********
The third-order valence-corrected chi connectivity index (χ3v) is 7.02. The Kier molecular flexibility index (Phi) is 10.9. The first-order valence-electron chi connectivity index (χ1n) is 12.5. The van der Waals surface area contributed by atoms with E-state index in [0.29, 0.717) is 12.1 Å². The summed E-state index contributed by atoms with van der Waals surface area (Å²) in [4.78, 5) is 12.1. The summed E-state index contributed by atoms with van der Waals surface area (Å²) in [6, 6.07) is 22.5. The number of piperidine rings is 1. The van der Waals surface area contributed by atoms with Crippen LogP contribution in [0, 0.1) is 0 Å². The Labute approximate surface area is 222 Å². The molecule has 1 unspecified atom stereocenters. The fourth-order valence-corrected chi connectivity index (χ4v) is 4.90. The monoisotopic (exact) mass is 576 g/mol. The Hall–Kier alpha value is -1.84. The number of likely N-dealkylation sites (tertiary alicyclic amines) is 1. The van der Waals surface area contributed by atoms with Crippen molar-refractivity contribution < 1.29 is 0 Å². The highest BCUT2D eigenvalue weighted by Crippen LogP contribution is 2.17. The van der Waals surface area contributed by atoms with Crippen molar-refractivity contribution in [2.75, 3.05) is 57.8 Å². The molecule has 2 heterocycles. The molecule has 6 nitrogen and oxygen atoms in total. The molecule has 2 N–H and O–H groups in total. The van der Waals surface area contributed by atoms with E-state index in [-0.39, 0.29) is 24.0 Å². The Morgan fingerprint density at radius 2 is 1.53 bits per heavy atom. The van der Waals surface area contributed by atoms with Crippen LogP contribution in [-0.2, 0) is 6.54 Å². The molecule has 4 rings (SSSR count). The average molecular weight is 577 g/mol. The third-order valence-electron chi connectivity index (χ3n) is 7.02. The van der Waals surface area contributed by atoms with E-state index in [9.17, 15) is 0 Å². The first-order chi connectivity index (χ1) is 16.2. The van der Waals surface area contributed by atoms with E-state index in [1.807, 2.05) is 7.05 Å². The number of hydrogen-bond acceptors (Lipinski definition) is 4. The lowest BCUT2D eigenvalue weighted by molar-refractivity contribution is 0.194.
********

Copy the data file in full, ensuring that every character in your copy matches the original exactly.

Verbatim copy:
The third-order valence-corrected chi connectivity index (χ3v) is 7.02. The Kier molecular flexibility index (Phi) is 10.9. The first-order valence-electron chi connectivity index (χ1n) is 12.5. The van der Waals surface area contributed by atoms with E-state index in [0.29, 0.717) is 12.1 Å². The summed E-state index contributed by atoms with van der Waals surface area (Å²) in [4.78, 5) is 12.1. The summed E-state index contributed by atoms with van der Waals surface area (Å²) in [6, 6.07) is 22.5. The number of piperidine rings is 1. The van der Waals surface area contributed by atoms with Crippen LogP contribution in [0, 0.1) is 0 Å². The Labute approximate surface area is 222 Å². The molecule has 1 unspecified atom stereocenters. The fourth-order valence-corrected chi connectivity index (χ4v) is 4.90. The monoisotopic (exact) mass is 576 g/mol. The Hall–Kier alpha value is -1.84. The number of likely N-dealkylation sites (tertiary alicyclic amines) is 1. The van der Waals surface area contributed by atoms with Crippen molar-refractivity contribution < 1.29 is 0 Å². The highest BCUT2D eigenvalue weighted by Crippen LogP contribution is 2.17. The van der Waals surface area contributed by atoms with Crippen molar-refractivity contribution in [2.75, 3.05) is 57.8 Å². The molecule has 2 heterocycles. The molecule has 6 nitrogen and oxygen atoms in total. The molecule has 2 N–H and O–H groups in total. The van der Waals surface area contributed by atoms with E-state index in [-0.39, 0.29) is 24.0 Å². The Morgan fingerprint density at radius 2 is 1.53 bits per heavy atom. The van der Waals surface area contributed by atoms with Crippen LogP contribution in [-0.2, 0) is 6.54 Å². The molecule has 4 rings (SSSR count). The average molecular weight is 577 g/mol. The third-order valence-electron chi connectivity index (χ3n) is 7.02. The van der Waals surface area contributed by atoms with E-state index in [9.17, 15) is 0 Å². The first-order chi connectivity index (χ1) is 16.2. The van der Waals surface area contributed by atoms with E-state index in [1.807, 2.05) is 7.05 Å². The number of hydrogen-bond acceptors (Lipinski definition) is 4. The lowest BCUT2D eigenvalue weighted by molar-refractivity contribution is 0.194.